What to Expect at Your Ultrasound
You'll get your first glimpse of your baby at this test, but doctors will be ensuring that everything's growing just as it should.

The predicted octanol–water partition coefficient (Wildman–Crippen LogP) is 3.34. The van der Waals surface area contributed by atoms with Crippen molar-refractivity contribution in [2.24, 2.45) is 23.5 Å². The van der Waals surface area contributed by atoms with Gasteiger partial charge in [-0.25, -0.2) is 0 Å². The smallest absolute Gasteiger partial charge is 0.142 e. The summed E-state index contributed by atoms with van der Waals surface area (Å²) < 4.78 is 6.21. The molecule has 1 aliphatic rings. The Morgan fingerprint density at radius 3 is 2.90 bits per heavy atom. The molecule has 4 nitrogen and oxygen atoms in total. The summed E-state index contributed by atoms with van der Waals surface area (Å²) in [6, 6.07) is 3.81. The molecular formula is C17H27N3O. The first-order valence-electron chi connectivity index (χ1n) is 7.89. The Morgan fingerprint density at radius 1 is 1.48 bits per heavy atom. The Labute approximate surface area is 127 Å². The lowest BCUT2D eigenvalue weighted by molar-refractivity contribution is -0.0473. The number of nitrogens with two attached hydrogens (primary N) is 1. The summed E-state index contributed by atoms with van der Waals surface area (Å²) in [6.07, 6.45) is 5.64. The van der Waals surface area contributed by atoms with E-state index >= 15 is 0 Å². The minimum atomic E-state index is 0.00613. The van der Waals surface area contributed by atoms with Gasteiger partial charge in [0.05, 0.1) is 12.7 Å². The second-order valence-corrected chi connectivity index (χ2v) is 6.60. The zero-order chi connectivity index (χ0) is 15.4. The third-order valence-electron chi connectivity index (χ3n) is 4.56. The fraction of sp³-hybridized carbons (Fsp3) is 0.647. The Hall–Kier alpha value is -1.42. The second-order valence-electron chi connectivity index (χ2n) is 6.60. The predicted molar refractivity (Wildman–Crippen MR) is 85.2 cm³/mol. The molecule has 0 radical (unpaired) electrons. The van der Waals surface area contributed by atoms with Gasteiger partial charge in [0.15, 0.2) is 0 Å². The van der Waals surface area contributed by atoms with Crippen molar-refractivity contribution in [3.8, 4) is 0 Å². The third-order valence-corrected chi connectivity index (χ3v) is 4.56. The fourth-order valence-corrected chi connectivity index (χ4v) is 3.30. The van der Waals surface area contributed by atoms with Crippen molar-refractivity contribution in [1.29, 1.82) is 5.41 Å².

-The thing that everybody is most anticipating and most excited about is, you know, taking a really good look at that baby and also many, many of them. Wanna know, you know, is my little baby a boy or a girl. And so, this is a very exciting moment. 16 weeks is the point now where we do what's called the initial anatomy screen so that the sonographer will look at all of the structures in the baby (the heart, the spine, the brain, the stomach, the kidneys, the heart, the gender) and let you know that everything looks good, and strong, and healthy. So that's a really important moment. It's not completely done at 16 weeks. This test used to be done at 20 weeks and so there are a few tiny parts of it that need to be completed at 20 weeks. We feel strongly that limited ultrasound exposure in pregnancy is fine and has proven through the test of time that there's no harm to it. There are kind of 3 different results that can come out, you know. It can be everything is there and it's perfect and everything looks great and that's obviously the result that everyone wants to have. From time to time, there are sonographic findings that don't look exactly like every other baby and then obviously this causes tremendous anxiety because you worry if our baby's brain looks a little bit different or your baby's heart looks a little bit different and so then that leads to, as you can imagine, many, many weeks of followup testing, evaluation, analysis to figure out, you know, what is this difference and is it something that mattes or is it something that doesn't matter and is it something that can be-- and then what can we do based on this difference that we see to help this baby. It almost always turns out alright. But from time to time, you see things that are, you know, big and bad. There is a second blood screen, which is really just a followup to the first one. It just makes the first one a tiny bit more accurate, a tiny bit more refined; and it's called the modified sequential blood test and so that's a blood test that's done at 16 weeks.